For example: tradition affirmed that the Puritan had been greedy of

wealth; the Judge, too, with all the show of liberal expenditure, was

said to be as close-fisted as if his gripe were of iron. The ancestor

had clothed himself in a grim assumption of kindliness, a rough

heartiness of word and manner, which most people took to be the genuine

warmth of nature, making its way through the thick and inflexible hide

of a manly character. His descendant, in compliance with the

requirements of a nicer age, had etherealized this rude benevolence

into that broad benignity of smile wherewith he shone like a noonday

sun along the streets, or glowed like a household fire in the

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drawing-rooms of his private acquaintance. The Puritan--if not belied

by some singular stories, murmured, even at this day, under the

narrator's breath--had fallen into certain transgressions to which men

of his great animal development, whatever their faith or principles,

must continue liable, until they put off impurity, along with the gross

earthly substance that involves it. We must not stain our page with

any contemporary scandal, to a similar purport, that may have been

whispered against the Judge. The Puritan, again, an autocrat in his

own household, had worn out three wives, and, merely by the remorseless

weight and hardness of his character in the conjugal relation, had sent

them, one after another, broken-hearted, to their graves. Here the

parallel, in some sort, fails. The Judge had wedded but a single wife,

and lost her in the third or fourth year of their marriage. There was

a fable, however,--for such we choose to consider it, though, not

impossibly, typical of Judge Pyncheon's marital deportment,--that the

lady got her death-blow in the honeymoon, and never smiled again,

because her husband compelled her to serve him with coffee every

morning at his bedside, in token of fealty to her liege-lord and master.

But it is too fruitful a subject, this of hereditary resemblances,--the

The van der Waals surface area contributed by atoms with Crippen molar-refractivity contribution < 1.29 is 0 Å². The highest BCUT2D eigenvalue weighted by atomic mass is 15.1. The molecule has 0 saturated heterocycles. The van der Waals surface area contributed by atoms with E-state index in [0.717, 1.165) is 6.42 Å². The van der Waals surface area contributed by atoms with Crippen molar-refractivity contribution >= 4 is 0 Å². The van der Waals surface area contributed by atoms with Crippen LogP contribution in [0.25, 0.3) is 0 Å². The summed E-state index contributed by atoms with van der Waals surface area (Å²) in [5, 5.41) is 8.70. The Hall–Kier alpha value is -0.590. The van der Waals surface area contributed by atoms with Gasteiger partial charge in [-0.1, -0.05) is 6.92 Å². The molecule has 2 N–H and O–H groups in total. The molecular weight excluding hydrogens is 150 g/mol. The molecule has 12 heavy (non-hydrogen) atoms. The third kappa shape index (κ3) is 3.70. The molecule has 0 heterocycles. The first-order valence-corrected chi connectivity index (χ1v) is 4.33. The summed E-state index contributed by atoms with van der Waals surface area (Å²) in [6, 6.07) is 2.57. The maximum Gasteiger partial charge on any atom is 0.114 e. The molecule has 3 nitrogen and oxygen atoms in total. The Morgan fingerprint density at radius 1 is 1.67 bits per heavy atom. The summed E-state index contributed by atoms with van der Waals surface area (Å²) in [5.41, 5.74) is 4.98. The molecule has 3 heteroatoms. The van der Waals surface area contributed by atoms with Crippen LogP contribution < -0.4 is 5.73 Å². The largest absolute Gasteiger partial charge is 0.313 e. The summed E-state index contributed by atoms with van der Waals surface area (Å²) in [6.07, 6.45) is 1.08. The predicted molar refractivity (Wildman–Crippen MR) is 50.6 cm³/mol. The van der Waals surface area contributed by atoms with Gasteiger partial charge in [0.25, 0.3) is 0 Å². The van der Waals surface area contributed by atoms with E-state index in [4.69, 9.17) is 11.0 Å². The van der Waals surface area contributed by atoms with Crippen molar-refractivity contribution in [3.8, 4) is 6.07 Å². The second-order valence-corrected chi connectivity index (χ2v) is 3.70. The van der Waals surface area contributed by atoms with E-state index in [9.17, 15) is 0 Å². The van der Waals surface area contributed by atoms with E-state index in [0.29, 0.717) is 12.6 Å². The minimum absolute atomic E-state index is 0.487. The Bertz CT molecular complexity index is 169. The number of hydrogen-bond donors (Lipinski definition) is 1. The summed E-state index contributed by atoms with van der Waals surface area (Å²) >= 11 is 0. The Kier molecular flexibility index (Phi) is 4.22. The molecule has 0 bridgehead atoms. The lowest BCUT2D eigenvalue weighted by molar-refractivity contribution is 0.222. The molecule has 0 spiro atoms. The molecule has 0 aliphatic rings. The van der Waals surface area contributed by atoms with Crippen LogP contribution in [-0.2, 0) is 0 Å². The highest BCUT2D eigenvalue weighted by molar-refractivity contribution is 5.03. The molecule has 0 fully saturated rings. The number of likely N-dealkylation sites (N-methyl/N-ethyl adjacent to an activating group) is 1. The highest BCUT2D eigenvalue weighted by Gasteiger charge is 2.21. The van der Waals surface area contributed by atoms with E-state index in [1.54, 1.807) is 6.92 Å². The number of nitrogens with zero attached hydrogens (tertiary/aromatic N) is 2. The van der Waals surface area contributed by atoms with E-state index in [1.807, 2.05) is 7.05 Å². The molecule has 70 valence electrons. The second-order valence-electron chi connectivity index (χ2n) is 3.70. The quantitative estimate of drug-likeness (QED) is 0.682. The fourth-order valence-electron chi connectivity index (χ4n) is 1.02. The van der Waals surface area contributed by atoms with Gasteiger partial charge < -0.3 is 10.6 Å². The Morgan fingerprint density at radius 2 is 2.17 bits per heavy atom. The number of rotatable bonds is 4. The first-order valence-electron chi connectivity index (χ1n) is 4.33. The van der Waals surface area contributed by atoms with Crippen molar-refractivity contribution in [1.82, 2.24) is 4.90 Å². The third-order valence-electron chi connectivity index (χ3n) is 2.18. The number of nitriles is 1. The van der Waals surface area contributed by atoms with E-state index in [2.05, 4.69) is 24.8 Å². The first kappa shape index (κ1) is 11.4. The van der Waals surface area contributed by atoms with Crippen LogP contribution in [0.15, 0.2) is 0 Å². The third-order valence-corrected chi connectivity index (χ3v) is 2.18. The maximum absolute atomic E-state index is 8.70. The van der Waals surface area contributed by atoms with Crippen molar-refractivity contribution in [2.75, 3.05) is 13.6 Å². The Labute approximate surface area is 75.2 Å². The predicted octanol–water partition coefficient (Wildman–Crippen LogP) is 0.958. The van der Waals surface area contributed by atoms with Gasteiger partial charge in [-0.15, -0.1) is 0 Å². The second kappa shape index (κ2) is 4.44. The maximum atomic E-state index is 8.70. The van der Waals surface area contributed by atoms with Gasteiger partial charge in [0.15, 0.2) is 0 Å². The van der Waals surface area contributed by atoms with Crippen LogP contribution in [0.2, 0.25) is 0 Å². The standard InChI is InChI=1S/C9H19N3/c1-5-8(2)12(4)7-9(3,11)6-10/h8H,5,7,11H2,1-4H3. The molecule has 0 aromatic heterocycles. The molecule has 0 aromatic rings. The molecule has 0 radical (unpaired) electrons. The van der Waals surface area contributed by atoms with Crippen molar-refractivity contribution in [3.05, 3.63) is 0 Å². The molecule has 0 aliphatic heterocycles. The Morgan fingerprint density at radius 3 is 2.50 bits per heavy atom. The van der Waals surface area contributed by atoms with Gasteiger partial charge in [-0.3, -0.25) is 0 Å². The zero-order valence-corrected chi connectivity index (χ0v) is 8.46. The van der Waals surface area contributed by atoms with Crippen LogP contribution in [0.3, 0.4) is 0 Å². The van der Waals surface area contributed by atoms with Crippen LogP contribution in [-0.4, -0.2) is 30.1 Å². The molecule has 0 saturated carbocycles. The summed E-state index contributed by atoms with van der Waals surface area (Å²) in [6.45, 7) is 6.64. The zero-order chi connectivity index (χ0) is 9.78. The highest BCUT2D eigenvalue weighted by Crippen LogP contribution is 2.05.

frequent recurrence of which, in a direct line, is truly unaccountable,

when we consider how large an accumulation of ancestry lies behind

every man at the distance of one or two centuries. We shall only add,

therefore, that the Puritan--so, at least, says chimney-corner

tradition, which often preserves traits of character with marvellous

fidelity--was bold, imperious, relentless, crafty; laying his purposes

deep, and following them out with an inveteracy of pursuit that knew

neither rest nor conscience; trampling on the weak, and, when essential

to his ends, doing his utmost to beat down the strong. Whether the

Judge in any degree resembled him, the further progress of our

narrative may show.

Scarcely any of the items in the above-drawn parallel occurred to

Phoebe, whose country birth and residence, in truth, had left her

pitifully ignorant of most of the family traditions, which lingered,

like cobwebs and incrustations of smoke, about the rooms and

chimney-corners of the House of the Seven Gables. Yet there was a

circumstance, very trifling in itself, which impressed her with an odd

degree of horror. She had heard of the anathema flung by Maule, the

executed wizard, against Colonel Pyncheon and his posterity,--that God

would give them blood to drink,--and likewise of the popular notion,

that this miraculous blood might now and then be heard gurgling in

their throats. The latter scandal--as became a person of sense, and,

more especially, a member of the Pyncheon family--Phoebe had set down

for the absurdity which it unquestionably was. But ancient

superstitions, after being steeped in human hearts and embodied in

human breath, and passing from lip to ear in manifold repetition,

through a series of generations, become imbued with an effect of homely

truth. The smoke of the domestic hearth has scented them through and

through. By long transmission among household facts, they grow to look

like them, and have such a familiar way of making themselves at home

that their influence is usually greater than we suspect. Thus it

happened, that when Phoebe heard a certain noise in Judge Pyncheon's

throat,--rather habitual with him, not altogether voluntary, yet

indicative of nothing, unless it were a slight bronchial complaint, or,

as some people hinted, an apoplectic symptom,--when the girl heard this

queer and awkward ingurgitation (which the writer never did hear, and

therefore cannot describe), she very foolishly started, and clasped her

hands.